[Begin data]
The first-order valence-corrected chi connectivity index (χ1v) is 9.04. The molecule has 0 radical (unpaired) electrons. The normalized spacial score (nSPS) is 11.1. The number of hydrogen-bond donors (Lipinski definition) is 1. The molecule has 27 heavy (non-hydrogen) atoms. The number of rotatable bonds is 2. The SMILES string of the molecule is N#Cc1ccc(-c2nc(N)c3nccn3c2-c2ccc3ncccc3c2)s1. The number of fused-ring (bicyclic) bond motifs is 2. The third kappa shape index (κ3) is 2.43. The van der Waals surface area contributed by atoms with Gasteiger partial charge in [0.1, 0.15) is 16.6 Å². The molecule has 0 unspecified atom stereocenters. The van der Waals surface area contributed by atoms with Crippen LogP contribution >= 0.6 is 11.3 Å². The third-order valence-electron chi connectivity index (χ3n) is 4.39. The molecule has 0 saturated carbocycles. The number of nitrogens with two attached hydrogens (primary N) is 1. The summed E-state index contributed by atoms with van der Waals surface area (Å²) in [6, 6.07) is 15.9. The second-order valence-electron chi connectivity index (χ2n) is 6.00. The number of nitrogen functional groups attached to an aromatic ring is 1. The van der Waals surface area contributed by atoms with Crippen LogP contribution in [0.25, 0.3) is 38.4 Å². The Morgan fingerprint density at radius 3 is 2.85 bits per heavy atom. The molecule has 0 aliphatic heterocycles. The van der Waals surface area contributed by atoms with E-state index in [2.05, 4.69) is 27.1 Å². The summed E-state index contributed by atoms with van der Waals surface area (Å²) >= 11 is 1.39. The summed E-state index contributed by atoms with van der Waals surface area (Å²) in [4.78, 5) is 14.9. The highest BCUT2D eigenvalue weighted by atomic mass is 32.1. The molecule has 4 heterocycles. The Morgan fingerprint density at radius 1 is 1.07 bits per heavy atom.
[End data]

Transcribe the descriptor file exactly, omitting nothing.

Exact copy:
The first-order valence-corrected chi connectivity index (χ1v) is 9.04. The molecule has 0 radical (unpaired) electrons. The normalized spacial score (nSPS) is 11.1. The number of hydrogen-bond donors (Lipinski definition) is 1. The molecule has 27 heavy (non-hydrogen) atoms. The number of rotatable bonds is 2. The SMILES string of the molecule is N#Cc1ccc(-c2nc(N)c3nccn3c2-c2ccc3ncccc3c2)s1. The number of fused-ring (bicyclic) bond motifs is 2. The third kappa shape index (κ3) is 2.43. The van der Waals surface area contributed by atoms with Gasteiger partial charge in [0.1, 0.15) is 16.6 Å². The molecule has 0 unspecified atom stereocenters. The van der Waals surface area contributed by atoms with Crippen LogP contribution >= 0.6 is 11.3 Å². The third-order valence-electron chi connectivity index (χ3n) is 4.39. The molecule has 0 saturated carbocycles. The number of nitrogens with two attached hydrogens (primary N) is 1. The summed E-state index contributed by atoms with van der Waals surface area (Å²) in [6, 6.07) is 15.9. The second-order valence-electron chi connectivity index (χ2n) is 6.00. The number of nitrogen functional groups attached to an aromatic ring is 1. The van der Waals surface area contributed by atoms with Crippen LogP contribution in [0.25, 0.3) is 38.4 Å². The Morgan fingerprint density at radius 3 is 2.85 bits per heavy atom. The molecule has 0 aliphatic heterocycles. The van der Waals surface area contributed by atoms with E-state index in [2.05, 4.69) is 27.1 Å². The summed E-state index contributed by atoms with van der Waals surface area (Å²) >= 11 is 1.39. The summed E-state index contributed by atoms with van der Waals surface area (Å²) in [4.78, 5) is 14.9. The highest BCUT2D eigenvalue weighted by atomic mass is 32.1. The molecule has 4 heterocycles. The Morgan fingerprint density at radius 1 is 1.07 bits per heavy atom.